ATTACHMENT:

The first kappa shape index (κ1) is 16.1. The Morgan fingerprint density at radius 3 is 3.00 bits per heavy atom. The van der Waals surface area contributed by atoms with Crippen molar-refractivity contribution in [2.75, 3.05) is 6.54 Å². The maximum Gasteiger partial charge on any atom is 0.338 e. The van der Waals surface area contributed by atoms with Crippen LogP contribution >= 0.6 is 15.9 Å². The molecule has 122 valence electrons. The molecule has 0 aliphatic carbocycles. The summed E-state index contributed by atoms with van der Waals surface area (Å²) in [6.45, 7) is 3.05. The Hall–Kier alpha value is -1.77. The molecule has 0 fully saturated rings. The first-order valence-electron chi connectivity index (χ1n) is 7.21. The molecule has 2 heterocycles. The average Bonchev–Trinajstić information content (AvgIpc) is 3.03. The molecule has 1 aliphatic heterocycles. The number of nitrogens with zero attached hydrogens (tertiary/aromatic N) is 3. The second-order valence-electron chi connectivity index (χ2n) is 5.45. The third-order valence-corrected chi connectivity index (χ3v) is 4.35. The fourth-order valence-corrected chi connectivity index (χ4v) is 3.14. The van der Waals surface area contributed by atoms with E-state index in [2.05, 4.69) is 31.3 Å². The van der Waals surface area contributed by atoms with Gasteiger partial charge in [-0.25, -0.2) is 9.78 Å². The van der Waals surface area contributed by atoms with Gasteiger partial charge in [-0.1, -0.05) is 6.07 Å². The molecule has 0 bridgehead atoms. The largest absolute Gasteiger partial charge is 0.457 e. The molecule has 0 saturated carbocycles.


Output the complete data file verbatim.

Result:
The first kappa shape index (κ1) is 16.1. The Morgan fingerprint density at radius 3 is 3.00 bits per heavy atom. The van der Waals surface area contributed by atoms with Crippen molar-refractivity contribution in [2.75, 3.05) is 6.54 Å². The maximum Gasteiger partial charge on any atom is 0.338 e. The van der Waals surface area contributed by atoms with Crippen LogP contribution >= 0.6 is 15.9 Å². The molecule has 122 valence electrons. The molecule has 0 aliphatic carbocycles. The summed E-state index contributed by atoms with van der Waals surface area (Å²) in [6.45, 7) is 3.05. The Hall–Kier alpha value is -1.77. The molecule has 0 fully saturated rings. The first-order valence-electron chi connectivity index (χ1n) is 7.21. The molecule has 2 heterocycles. The average Bonchev–Trinajstić information content (AvgIpc) is 3.03. The molecule has 1 aliphatic heterocycles. The number of nitrogens with zero attached hydrogens (tertiary/aromatic N) is 3. The second-order valence-electron chi connectivity index (χ2n) is 5.45. The third-order valence-corrected chi connectivity index (χ3v) is 4.35. The fourth-order valence-corrected chi connectivity index (χ4v) is 3.14. The van der Waals surface area contributed by atoms with E-state index in [2.05, 4.69) is 31.3 Å². The van der Waals surface area contributed by atoms with Gasteiger partial charge in [-0.25, -0.2) is 9.78 Å². The van der Waals surface area contributed by atoms with Gasteiger partial charge in [-0.1, -0.05) is 6.07 Å². The molecule has 0 bridgehead atoms. The largest absolute Gasteiger partial charge is 0.457 e. The molecule has 0 saturated carbocycles.